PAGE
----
Over half of all cats older than three years have some form of gum or tooth disease. Cats are vulnerable to many of the same dental illnesses that affect people. Plaque builds up on a cat's teeth and causes cavities, just like it does on our teeth. Brushing your cat's teeth every day can help reduce plaque and prevent gum disease. Although your cat may not appreciate dental care at first, they'll learn that toothbrushes and other dental hygiene products aren't dangerous.
Cavities and gum disease can be painful, and cats with oral health issues may not be able to eat or groom themselves properly. Bacterial infections in the mouth can also contribute to other illnesses, such as heart and respiratory diseases. Ideally, you should start brushing your cat's teeth when they're kittens. That advice isn't handy if your cat is already an adult or if you adopted an adult cat. Don't worry if your cat is older. You can still brush kitty's teeth, although it may take time for them to get used to the process.
A cat's face and mouth are very tiny. Human-sized toothbrushes won't work, so you'll need to buy toothbrushes specially made for cats. Some are designed to fit over a fingertip to make brushing easier. Other options include soft toothbrushes designed for babies, sponge toothbrushes, or even gauze wrapped around your finger. If all else fails, you can try using a cotton swab.
Toothpaste made for people is usually not suitable for cats. Most brands contain too much sodium and ingredients that can cause digestive problems and other illnesses for your pet. Baking soda and peroxide may upset your cat's stomach. It's best to use toothpaste made for cats. You can get pet toothpaste from your veterinarian. It's also sold at some supermarkets and pharmacies.
If you're brushing your kitty's teeth for the first time, wait until your cat is calm and relaxed. Pet her and give her treats, then stroke the cat around her face and mouth. Your cat needs to be comfortable with you manipulating her mouth. Try putting chicken broth or a liquid or bisque cat treat on your fingers. Reward your cat with a treat each time she lets you touch her mouth. You may need to repeat this process several times before your cat is ready for brushing.
Try to establish a toothbrushing routine. Pick a comfortable location, such as a spacious chair or couch. Put a towel down to catch drips and protect the furniture. Your cat can sit on your lap or sit beside you. Hold your cat with its backside against your body. This position stops the kitty from squirming away, and it's less aggressive than approaching from the front. Pet your cat frequently before you start and keep petting him as much as possible while brushing.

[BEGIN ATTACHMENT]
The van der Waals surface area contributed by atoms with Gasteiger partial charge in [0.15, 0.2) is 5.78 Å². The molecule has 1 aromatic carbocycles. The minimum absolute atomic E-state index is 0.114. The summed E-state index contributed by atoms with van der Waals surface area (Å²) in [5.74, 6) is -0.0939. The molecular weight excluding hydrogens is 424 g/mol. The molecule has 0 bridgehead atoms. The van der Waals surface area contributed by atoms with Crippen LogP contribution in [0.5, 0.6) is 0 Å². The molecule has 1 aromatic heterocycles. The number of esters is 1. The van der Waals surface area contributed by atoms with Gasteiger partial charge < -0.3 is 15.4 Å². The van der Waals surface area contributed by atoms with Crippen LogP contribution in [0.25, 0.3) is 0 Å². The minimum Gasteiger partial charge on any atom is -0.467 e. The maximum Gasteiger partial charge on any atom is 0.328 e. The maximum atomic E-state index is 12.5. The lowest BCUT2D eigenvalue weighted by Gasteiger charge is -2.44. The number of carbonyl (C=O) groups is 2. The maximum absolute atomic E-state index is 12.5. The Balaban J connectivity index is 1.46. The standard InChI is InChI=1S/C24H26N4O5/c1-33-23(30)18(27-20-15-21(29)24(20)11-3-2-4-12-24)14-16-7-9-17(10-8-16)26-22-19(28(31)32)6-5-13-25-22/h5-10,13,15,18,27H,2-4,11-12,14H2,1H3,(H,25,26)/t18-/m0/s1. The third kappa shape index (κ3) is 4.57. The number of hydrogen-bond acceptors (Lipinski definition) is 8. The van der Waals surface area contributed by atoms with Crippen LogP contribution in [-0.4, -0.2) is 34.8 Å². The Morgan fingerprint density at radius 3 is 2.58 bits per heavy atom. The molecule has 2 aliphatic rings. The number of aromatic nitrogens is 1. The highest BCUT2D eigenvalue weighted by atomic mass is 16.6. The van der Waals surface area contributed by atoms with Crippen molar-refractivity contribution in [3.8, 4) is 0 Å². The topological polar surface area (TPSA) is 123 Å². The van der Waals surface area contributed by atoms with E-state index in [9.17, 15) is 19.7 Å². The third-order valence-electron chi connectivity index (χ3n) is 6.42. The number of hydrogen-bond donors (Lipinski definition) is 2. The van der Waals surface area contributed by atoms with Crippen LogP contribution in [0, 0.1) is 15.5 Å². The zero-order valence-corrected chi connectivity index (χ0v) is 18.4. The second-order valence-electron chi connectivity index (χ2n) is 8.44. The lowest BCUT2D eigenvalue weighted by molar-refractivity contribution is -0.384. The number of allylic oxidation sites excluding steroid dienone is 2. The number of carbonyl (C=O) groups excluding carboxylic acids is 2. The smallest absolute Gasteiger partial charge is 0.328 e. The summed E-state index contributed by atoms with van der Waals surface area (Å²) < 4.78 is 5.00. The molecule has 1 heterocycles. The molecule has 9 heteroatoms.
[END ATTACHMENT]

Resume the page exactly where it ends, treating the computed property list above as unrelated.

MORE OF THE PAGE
Practice holding the cat and a brushing technique a few times before the real thing. You'll probably want to brush with your dominant hand, so use the other hand to hold kitty. Spread your fingers and place the palm of your hand over the cat's head. Position your thumb and index finger around her cheekbone under the eyes, but don't touch the eyes or obstruct the cat's view. Tilt your cat's head up slightly and lift the upper lip with your thumb. Use your thumb or index finger on your dominant hand to pull the lower lip down so you can see one side of kitty's mouth clearly.
When you're ready to start brushing, slide the toothbrush into kitty's mouth along one side of her teeth. The back teeth are the hardest to reach, so brush back to front with small, circular motions. Brush near the gum line as well. Finish one side, then repeat the process on the other side of your cat's mouth. Start by brushing for 10 seconds on each side and gradually increase brushing time to 30 or 45 seconds per side.
Although it's best to prepare your cat slowly and let him get used to brushing, this may not work for all cats. Ask another person to hold your kitty's front feet if necessary. You can also try wrapping the cat in a towel or blanket. However, be very careful with a resistant feline. Don't try to force anything into your cat's mouth. This could injure your cat, and you could get bitten or scratched as well. If the cat is too resistant, ask your veterinarian for help.
Ideally, you should brush a cat's teeth every day. If daily brushing isn't an option, try to brush at least three times per week. Most kitties need routine professional dental cleanings every six months. Schedule an appointment with your veterinarian as soon as possible if you notice a broken tooth or other dental problem. Signs of a tooth or gum infection include foul-smelling breath, discharge around the gum line, discolored teeth, and difficulty eating. A cat with a sore tooth may paw at his mouth as well.
Ask your veterinarian about other options if your cat is resistant to brushing. Some cats will tolerate an antiseptic rinse or gel that inhibits bacterial growth in the mouth. Your cat may benefit from a dental diet, including foods specially designed to control plaque and tartar formation. Dental chews for cats can be very helpful too, even if you also brush your cat's teeth.
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